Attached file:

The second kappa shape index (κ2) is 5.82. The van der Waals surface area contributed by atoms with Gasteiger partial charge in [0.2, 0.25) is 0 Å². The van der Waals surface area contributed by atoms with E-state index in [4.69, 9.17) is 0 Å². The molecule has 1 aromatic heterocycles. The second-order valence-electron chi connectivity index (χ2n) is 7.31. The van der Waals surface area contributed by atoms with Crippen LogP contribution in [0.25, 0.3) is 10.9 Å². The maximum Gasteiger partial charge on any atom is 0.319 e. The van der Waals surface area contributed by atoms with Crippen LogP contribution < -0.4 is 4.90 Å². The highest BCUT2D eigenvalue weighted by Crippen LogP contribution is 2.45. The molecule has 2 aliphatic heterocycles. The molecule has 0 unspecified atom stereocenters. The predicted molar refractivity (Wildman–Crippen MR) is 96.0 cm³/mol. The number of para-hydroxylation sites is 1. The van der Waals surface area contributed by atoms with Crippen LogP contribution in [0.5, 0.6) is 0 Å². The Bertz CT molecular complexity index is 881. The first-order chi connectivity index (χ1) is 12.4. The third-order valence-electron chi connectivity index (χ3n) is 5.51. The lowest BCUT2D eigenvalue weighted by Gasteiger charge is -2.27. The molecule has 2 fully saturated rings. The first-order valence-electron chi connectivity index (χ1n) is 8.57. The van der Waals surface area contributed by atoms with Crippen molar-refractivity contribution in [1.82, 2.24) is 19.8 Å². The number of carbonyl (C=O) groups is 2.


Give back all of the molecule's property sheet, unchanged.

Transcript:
The second kappa shape index (κ2) is 5.82. The van der Waals surface area contributed by atoms with Gasteiger partial charge in [0.2, 0.25) is 0 Å². The van der Waals surface area contributed by atoms with E-state index in [4.69, 9.17) is 0 Å². The molecule has 1 aromatic heterocycles. The second-order valence-electron chi connectivity index (χ2n) is 7.31. The van der Waals surface area contributed by atoms with Crippen LogP contribution in [0.25, 0.3) is 10.9 Å². The maximum Gasteiger partial charge on any atom is 0.319 e. The van der Waals surface area contributed by atoms with Crippen LogP contribution < -0.4 is 4.90 Å². The highest BCUT2D eigenvalue weighted by Crippen LogP contribution is 2.45. The molecule has 2 aliphatic heterocycles. The molecule has 0 unspecified atom stereocenters. The predicted molar refractivity (Wildman–Crippen MR) is 96.0 cm³/mol. The number of para-hydroxylation sites is 1. The van der Waals surface area contributed by atoms with Crippen LogP contribution in [0.5, 0.6) is 0 Å². The Bertz CT molecular complexity index is 881. The first-order chi connectivity index (χ1) is 12.4. The third-order valence-electron chi connectivity index (χ3n) is 5.51. The lowest BCUT2D eigenvalue weighted by Gasteiger charge is -2.27. The molecule has 2 fully saturated rings. The first-order valence-electron chi connectivity index (χ1n) is 8.57. The van der Waals surface area contributed by atoms with Crippen molar-refractivity contribution in [1.82, 2.24) is 19.8 Å². The number of carbonyl (C=O) groups is 2.